Kin of unpaid workers in Saudi appeal for helpFamilies of more than 500 Nepali migrants working in Saudi Arabia have registered complaints at the Department of Foreign Employment, asking the government to facilitate their repatriation. Those stranded in the Gulf kingdom are helpless after their employers stopped paying them.
Families of more than 500 Nepali migrants working in Saudi Arabia have registered complaints at the Department of Foreign Employment, asking the government to facilitate their repatriation. Those stranded in the Gulf kingdom are helpless after their employers stopped paying them.
Hundreds of companies in Saudi Arabia have closed down in recent months due to slowed growth as the kingdom suffers the effects of lower
oil prices while many others have been unable to pay wages to workers.
More than 4,000 Nepalis have pleaded for help through embassies or other agencies such as the department, Hello Sarkar and Nepal police.
Officials said the exact number of stranded workers
may be much higher as many do not approach the embassy or authorities due to constraints including the lack of access to communication facilities.
Saudi Arabia, host to an estimated 600,000 Nepalis, was the largest recipient of Nepali workers in the fiscal year 2015-16. The country hired a total of 138,529 Nepalis in the past year alone.
“Complaints from Saudi Arabia accounted for more than 75 percent of the total received by the department. They were mostly related to nonpayment of wages,” said Govinda Prasad Upadhyaya, who heads the complaint department at the DoFE.
All the complaints are against the recruiting agencies here, asking them to arrange travel permits and air tickets after payment of wages. Some workers have also sought assistance in finding a new sponsor.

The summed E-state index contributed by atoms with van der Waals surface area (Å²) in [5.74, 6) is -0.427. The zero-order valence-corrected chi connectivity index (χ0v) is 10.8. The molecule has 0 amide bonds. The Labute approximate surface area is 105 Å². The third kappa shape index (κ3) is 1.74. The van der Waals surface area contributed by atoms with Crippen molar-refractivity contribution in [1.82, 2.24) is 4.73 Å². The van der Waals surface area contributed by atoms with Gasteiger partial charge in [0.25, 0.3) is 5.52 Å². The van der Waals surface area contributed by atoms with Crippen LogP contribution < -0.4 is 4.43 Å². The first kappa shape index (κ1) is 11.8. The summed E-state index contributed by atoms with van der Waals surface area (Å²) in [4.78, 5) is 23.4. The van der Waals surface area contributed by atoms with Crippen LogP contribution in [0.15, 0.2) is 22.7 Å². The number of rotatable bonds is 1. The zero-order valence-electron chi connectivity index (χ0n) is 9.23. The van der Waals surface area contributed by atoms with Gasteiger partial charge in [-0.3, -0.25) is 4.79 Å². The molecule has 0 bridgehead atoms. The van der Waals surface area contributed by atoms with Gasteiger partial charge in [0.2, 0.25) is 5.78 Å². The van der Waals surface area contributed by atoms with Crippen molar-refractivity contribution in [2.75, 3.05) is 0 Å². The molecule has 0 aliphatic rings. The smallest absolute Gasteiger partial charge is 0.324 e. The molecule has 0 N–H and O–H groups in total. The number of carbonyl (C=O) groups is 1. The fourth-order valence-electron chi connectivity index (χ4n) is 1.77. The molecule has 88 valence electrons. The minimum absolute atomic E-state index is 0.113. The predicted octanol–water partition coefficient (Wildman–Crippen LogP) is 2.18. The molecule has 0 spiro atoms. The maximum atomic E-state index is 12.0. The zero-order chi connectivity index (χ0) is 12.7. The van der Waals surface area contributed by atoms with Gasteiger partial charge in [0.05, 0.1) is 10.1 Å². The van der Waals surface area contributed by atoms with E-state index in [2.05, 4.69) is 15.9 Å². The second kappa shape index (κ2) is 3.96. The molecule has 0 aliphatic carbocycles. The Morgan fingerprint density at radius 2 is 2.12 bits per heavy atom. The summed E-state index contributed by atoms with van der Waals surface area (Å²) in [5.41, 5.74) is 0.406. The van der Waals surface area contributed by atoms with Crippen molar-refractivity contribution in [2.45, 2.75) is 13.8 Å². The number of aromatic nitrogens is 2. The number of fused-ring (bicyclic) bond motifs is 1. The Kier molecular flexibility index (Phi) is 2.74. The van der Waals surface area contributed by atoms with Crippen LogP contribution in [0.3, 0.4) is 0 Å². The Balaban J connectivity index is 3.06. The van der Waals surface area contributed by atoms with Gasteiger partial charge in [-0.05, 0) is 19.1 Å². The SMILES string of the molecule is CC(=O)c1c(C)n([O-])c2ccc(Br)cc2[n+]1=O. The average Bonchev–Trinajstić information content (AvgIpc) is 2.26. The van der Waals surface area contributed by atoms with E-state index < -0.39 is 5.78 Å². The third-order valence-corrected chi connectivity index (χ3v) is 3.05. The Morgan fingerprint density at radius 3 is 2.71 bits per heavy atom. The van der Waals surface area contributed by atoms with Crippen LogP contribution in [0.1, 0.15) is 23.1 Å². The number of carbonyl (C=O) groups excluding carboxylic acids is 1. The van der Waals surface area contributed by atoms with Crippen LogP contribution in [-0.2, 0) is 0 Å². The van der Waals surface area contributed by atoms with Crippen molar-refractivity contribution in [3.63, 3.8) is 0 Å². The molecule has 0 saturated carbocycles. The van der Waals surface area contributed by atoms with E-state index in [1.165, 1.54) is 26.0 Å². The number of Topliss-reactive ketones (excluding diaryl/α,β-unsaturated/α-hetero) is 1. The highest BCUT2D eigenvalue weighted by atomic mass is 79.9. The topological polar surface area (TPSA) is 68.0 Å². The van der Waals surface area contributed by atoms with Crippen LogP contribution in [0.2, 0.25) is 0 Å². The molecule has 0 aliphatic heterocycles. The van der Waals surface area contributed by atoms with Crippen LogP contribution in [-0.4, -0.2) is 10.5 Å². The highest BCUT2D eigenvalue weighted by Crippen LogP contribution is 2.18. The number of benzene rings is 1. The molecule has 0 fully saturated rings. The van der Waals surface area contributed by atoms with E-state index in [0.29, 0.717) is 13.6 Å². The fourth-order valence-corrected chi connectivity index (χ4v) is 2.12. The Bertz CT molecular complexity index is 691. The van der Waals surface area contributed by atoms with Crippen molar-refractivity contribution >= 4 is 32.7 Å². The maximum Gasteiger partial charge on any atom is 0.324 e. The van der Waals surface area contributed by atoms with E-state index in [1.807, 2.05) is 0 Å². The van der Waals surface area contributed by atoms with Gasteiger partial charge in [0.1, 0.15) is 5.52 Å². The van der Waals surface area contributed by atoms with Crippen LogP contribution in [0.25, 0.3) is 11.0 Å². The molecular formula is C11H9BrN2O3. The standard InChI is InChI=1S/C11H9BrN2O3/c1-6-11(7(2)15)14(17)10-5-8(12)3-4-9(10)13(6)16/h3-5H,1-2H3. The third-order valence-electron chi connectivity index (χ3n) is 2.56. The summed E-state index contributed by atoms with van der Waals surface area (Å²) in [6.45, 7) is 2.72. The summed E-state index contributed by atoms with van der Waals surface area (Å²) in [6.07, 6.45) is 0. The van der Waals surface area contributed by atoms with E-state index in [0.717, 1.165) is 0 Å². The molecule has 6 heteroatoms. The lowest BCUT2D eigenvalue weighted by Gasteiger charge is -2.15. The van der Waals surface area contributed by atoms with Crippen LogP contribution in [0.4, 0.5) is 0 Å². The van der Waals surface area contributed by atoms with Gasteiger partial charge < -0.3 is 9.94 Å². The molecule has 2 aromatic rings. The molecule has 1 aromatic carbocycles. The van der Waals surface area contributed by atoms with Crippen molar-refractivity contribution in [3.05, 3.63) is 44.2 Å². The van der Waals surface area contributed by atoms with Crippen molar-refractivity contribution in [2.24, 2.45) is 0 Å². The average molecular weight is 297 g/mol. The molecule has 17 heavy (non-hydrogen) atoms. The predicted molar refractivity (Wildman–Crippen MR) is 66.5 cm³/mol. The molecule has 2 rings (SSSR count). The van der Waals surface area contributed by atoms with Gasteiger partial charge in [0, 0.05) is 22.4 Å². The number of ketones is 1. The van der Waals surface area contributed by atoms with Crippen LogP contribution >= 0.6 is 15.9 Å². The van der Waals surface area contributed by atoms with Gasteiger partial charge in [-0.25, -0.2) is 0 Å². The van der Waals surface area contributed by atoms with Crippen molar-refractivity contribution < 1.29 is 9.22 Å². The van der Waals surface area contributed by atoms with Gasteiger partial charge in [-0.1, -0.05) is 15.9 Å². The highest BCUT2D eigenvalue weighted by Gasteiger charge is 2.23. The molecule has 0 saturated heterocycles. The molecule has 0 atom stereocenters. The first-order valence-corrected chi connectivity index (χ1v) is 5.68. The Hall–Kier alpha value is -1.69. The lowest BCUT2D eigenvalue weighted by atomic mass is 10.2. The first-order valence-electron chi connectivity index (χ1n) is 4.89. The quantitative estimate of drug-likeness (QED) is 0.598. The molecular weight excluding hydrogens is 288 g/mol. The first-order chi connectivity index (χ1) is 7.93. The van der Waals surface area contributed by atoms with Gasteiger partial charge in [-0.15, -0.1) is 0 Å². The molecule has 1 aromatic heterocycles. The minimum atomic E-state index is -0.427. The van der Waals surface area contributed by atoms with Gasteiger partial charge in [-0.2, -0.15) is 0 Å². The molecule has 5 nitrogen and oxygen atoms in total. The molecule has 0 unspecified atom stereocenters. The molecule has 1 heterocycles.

In the wake of the massive lay-off, the countries that provide the migrant workforce—India, Bangladesh and Pakistan for example—are reportedly witnessing a huge surge of returnees from Saudi Arabia.
“The problem related to nonpayment of wages is particularly high in Saudi due to the economic crisis created by plummeting oil prices. We are also facing similar problems elsewhere in the region,”
said Tanka Raut, former vice-chairman of the Nepal Association of Foreign Employment Agencies.
Despite announcement of the Saudi government to send stranded workers back home after paying their dues, very few workers have actually benefitted so far.
Nepal’s embassy in Riyadh has said that Saudi authorities have agreed to help both with finding new sponsors for workers willing to stay in the kingdom and arrange for travel permits for those planning to return home.
Under the Kafala sponsorship system, it is mandatory for migrant workers to find new sponsors to change jobs. Those willing to leave the country need the sponsor’s permission to take exit visa.